Pixar have proven themselves to be the best animation company in the history of film. Every single one of their movies is amazing and awesome. Toy Story 3 is no exception, each movie got better and better and number 3 is the best in the trilogy, in fact its the best movie of 2010.

Woody, Buzz, Jessie, Rex, the potato heads etc are donated to a daycar centre when Andy, now 17, leaves for college. There they meet a whole host of new toys who seem to live in perfect happiness, but the bear Lotso governs the daycare with an iron fist and the gang soon find themselves battling to get back to Andy before he leaves forever. The animation is top notch and the voice cast get their character down to a tee, the plot and script is witty and engaging as always and the movie never lets up on entertainment values.

This is really the end of the road for the gang of toys, but the ending isn't bad, in fact it couldn't have been more perfect. The awesome animation and voice cast make this a perfect ending to an absolutely perfect animated trilogy that is sure to become a renowned classic for many many years.
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on 23 July 2011
Our favourite Toy Story characters make another welcome appearance in the latest instalment of a modern Disney classic. Toy Story 3 is a fine piece of CGI animation. This successful modern animation represents Disney finest piece in the 21st century. Toy Story 1 and 2 enjoyed massive success. Toy Story 3 continues to be captivating, enchanting and hugely entertaining. It shows no signs of faltering and continues to maintain wide appeal to various ages. I thoroughly enjoyed the animation. The animation conveys the values and qualities of what Disney is traditionally renowned for. This includes a mixture of charm, humour, magic and a beautiful story. The characters shine strongly in the animation. Woody, Buzz, Jessie, Mrs and Mrs Potatoes Head and others are memorable and sparkling characters. I admire the friendship between the characters and how reunited they stand n the face of difficult times. It is really touching and beautiful to admire.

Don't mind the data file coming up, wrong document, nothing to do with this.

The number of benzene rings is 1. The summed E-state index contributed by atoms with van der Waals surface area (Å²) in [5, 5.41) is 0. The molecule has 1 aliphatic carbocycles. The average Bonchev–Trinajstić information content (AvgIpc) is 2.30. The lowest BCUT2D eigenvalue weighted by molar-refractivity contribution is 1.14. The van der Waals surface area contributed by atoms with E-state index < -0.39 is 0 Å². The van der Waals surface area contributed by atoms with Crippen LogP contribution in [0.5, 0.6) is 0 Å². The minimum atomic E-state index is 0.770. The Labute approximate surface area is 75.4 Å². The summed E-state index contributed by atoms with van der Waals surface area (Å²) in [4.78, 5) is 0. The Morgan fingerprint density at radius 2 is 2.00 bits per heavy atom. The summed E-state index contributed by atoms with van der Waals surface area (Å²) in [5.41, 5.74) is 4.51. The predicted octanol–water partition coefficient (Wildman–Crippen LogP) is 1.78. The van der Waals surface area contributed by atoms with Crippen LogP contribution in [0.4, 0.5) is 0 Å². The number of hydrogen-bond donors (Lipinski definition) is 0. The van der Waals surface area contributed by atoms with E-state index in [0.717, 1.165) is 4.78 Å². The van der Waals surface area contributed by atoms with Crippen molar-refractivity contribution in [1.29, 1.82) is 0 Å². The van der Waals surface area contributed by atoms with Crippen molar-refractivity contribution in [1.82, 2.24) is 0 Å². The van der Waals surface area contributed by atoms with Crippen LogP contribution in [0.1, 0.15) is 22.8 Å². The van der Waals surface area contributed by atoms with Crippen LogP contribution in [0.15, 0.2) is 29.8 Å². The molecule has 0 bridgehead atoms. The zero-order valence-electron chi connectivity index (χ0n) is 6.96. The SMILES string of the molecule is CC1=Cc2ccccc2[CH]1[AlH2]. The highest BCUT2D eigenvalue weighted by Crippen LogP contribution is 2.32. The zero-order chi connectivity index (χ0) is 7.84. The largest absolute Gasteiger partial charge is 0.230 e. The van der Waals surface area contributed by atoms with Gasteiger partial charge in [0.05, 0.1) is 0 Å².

The plot is well thought out, as it heads a new direction. Andy is a grown lad and embarks on a new life in college, but must leave behind the toys. The toys are understandably an important part of Andy's life. He has fond childhood memories of playing with the toys. Can the loveable toys cope with the new changes? By error, the toys end up somewhere else, as they still have a special place in the attic. It takes the toys on a new and thrilling adventure, as they acquaint with other characters, but are desperate to escape. The new characters show a different light as you about to discover. The adventure is filled with excitement and high emotions, but never distant away from the charm, beauty and magic that characterises the animation.